T&T-born cop turns in badge after 42 years




Two days after turning in his badge at the end of January after 42 years with the Toronto Police Service, duty desk sergeant Kelly Mohammed and his wife will head to the Dominican Republic for a vacation.

Mohammed relishes travelling. He also enjoyed being a cop for over four decades. When he takes his next trip, however, he wouldn’t have to worry about returning to work.

“You know, sometimes you go away and your mind is still on the job,” said Mohammed who joined the organization in May 1969, a year after migrating from Trinidad & Tobago. “As the vacation nears the end, you start to think about work again. I wouldn’t have to do that this time around.”

Mohammed said his interest in law enforcement was sparked while growing up in Barataria, a small town just east of Port-of-Spain, the capital of T & T.

“Several police officers lived in the district and I admired the way they did their work and the respect they received,” he said. “I wanted just to be like one of them.”

Mohammed’s wish was granted when the TPS – the only police service he applied to – hired him. He did his probation at 52 Division before being transferred to 53 Division where he spent 30 years. His final move was to the duty desk at headquarters in 1999.

He worked with several divisions, including the Morality and Investigative units but it was his posting with the Community Mobilization Unit that he said brought him the most satisfaction.

“I am a people person and I enjoy the interaction and helping others,” said Mohammed. “Policing is about the community we serve and not about us. The human side of policing has always appealed to me, like helping elderly people, mediating in domestic disputes and referring individuals who need medical help to the right agencies.”

Mohammed becomes very emotional when he talks about the time he reunited a young man, who was on medication for a mental illness, with his mother after nearly six years.

“The day he graduated from high school, he did not go home,” said Mohammed. “He had a dentist appointment the next day and he did not show up there either. Obviously, he did not use his medication and he became disoriented and was separated from his family for a few years even though he was right here in the city. It so happened one day he came in to headquarters and I was able to determine that he needed help and eventually, after doing some investigative work, hooked him up with his family who were delighted to have him back.”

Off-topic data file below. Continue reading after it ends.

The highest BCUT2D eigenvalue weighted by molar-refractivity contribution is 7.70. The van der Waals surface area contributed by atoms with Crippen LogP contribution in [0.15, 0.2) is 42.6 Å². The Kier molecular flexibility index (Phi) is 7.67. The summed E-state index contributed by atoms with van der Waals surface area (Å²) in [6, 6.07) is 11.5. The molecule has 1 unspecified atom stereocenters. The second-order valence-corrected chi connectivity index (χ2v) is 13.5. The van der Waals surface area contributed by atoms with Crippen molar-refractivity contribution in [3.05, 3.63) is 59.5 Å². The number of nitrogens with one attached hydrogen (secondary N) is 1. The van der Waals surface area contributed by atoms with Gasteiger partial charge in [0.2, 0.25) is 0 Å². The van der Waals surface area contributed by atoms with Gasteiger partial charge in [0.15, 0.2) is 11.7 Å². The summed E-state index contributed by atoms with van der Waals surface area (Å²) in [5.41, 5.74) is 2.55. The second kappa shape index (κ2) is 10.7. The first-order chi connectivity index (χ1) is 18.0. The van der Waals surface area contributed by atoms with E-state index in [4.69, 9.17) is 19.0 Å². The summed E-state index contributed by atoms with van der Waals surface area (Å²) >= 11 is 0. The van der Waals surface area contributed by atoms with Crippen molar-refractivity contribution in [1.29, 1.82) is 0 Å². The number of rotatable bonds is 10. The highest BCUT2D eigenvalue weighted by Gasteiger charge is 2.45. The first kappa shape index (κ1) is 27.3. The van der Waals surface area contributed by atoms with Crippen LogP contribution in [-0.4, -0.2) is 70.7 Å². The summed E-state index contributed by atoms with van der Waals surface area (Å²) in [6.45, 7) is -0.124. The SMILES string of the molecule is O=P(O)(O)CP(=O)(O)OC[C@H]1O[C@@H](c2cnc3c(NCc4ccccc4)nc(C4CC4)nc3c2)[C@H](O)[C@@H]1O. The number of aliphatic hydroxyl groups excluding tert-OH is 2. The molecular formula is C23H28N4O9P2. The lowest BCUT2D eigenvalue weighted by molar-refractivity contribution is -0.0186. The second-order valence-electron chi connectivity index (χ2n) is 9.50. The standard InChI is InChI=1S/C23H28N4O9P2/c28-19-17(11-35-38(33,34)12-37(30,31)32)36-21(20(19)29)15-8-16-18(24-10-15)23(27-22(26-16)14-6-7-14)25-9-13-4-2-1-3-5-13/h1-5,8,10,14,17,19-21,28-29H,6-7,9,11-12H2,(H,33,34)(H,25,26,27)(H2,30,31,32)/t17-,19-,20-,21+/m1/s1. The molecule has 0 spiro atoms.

The veteran cop said there are many mentally disturbed people roaming the city like the one who entered police headquarters lobby wielding a machete about nine years ago.

“When I told him to hand the weapon to me, he refused saying he wanted my gun instead,” said Mohammed. “He then proceeded to tell me that I should shoot him.”

The threat was averted when Mohammed, with the help of fellow officers, subdued the man without incident.

“That was the closest I came to using my firearm,” said Mohammed, the secretary-treasurer of his Mississauga church board. “There were so many things going through my mind at that moment with the adrenalin flowing. I knew that I might have had to use more than one round to stop him if he advanced closer to me and there was concern that the bullets could have ricocheted off our walls. It was also during afternoon rush hour and people were moving around outside and inside our building.”

In retirement, the father of three and avid gardener plans to learn to play the piano, travel and continue keeping fit by riding his bicycle. He was a racing cyclist in T & T and close friend of the late David Gibbon – the brother of top Trinidadian rider Roger Gibbon – who was killed in a road accident in Arima while on an afternoon training ride in the late 1960s.



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